On Friday, I flew from Dallas to New Orleans to spend a week with my son, his mother and a few family members.
The trip was one of the few times I’ve visited the U.S. since the plane crash in October that killed more than 200 people.
My son, a U.T. grad from Austin, Texas, was a freshman at UT-Austin, and I was his first official visit to the U, my hometown.
I had always wanted to go to the United States, but it was a big risk.
My flight landed in Dallas, and it was supposed to take about 30 minutes.
Then I got a text saying my flight had been canceled.
I called the airline, which sent me to the nearest airport, in Austin.
There, I met up with my family.
I went into a little room with the two men in the back.
I told them I had been in Texas all weekend and wanted to see the country.
They said, “No, you don’t need to go.”
They wanted to stay with me.
When I showed them the United Kingdom, they were so surprised, they said, Oh my God!
So I took them on a tour of the Uptown area of the city, which includes some of the country’s best shopping and dining.
The next morning, I drove down to the airport.
I was about to get a boarding pass when I got the phone call from the airline.
It said my flight was canceled.
The pilot, a man in his 40s, had just taken off for the United Arab Emirates.
The plane was going to make an emergency landing, but there were people on the ground and it wasn’t a major incident.
The first thing I did was call my family and say, Where are you going?
They told me to meet them in the airport, but they didn’t know where.
So I was driving back to Austin.
About 45 minutes later, I got an email saying my plane had crashed.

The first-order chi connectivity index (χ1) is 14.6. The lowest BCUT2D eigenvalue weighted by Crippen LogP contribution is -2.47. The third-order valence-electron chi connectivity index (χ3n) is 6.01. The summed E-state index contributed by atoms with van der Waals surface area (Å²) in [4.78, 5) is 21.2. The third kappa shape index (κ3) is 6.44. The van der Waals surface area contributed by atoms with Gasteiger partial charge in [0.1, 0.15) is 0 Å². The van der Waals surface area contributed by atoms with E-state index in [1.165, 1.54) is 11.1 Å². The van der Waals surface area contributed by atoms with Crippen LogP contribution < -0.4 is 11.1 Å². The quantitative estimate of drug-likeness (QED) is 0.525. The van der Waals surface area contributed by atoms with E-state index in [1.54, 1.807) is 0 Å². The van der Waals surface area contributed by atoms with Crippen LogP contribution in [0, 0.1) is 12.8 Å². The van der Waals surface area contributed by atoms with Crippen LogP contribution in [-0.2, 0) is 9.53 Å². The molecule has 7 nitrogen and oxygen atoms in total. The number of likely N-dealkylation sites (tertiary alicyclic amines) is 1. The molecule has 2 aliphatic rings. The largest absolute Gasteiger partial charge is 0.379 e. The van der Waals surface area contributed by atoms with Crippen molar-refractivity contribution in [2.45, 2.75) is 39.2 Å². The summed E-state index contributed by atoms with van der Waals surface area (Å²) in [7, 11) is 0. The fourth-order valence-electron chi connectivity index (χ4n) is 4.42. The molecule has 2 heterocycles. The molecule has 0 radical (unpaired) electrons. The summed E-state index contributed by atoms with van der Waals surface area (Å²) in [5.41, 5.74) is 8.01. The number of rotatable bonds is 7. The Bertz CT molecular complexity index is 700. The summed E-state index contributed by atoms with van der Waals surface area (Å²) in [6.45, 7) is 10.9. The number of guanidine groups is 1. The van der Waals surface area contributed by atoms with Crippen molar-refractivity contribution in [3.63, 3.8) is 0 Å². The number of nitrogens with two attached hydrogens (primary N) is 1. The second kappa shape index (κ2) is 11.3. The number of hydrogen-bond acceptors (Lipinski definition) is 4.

It was a total loss, but I thought, This is going to be a good experience.
I got my ticket and my luggage, and then I went back to the car.
When we got back to my house, I put my luggage on the back seat, got out of the car and started driving to the crash site.
It wasn’t until I got there that I realized how serious this was.
The front door was on the floor.
The car had collapsed on top of my wife and three children, and the roof had collapsed onto them.
The window on the passenger side of the van was broken.
The roof had been ripped off.
There were no survivors.
As we drove down, I tried to drive down the street and talk to people, but the road was blocked.
I tried using Google Maps to find a spot to turn onto, but all the streets were closed.
It felt like the world was going upside down.
We drove until the whole street was empty.
I remember being on the side of a street with my wife, who was crying and in tears.
She said, I don’t know if I can do this anymore.
She didn’t think she could do anything.
She kept telling me, You have to go back.
It seemed like the most important thing in the world, but she had lost everything.
I said, If you want to see this country, you have to see it.
We got out and I told her that she had to come to Texas.
She looked at me and said, But I want to live here.
When she said that, I had tears in my eyes, and she just couldn’t believe what she was hearing.
She had been told by her doctor that she would be able to fly home in a couple of days, but now she was stuck in Texas.
I asked her, Why are you here?
She said she doesn’t want to go.
I don, too.
I want her to go home.
She told me, I love you.
It took me a couple days to finally get a ticket to go out and see my family again.
We flew back to Texas and drove to the Texas Medical Center in Dallas.
My family and I went straight to the emergency room, which was a lot of work for someone who has just lost a leg and two arms.
The doctor who treated me said he couldn’t handle it.
The trauma that I had experienced in Texas was a little overwhelming.
I thought about the people in the hospital in Austin, the people who were already there.
I think it was one thing to have my leg amputated, but what about the thousands of people who had lost their limbs?
When I saw my family, I hugged them and said I love them.
We started talking and talked.
We talked about my life, how I had grown up in a very dysfunctional household.
My mother died of cancer, and my dad was diagnosed with Parkinson’s.
I never really got to see my dad.
When he died, I was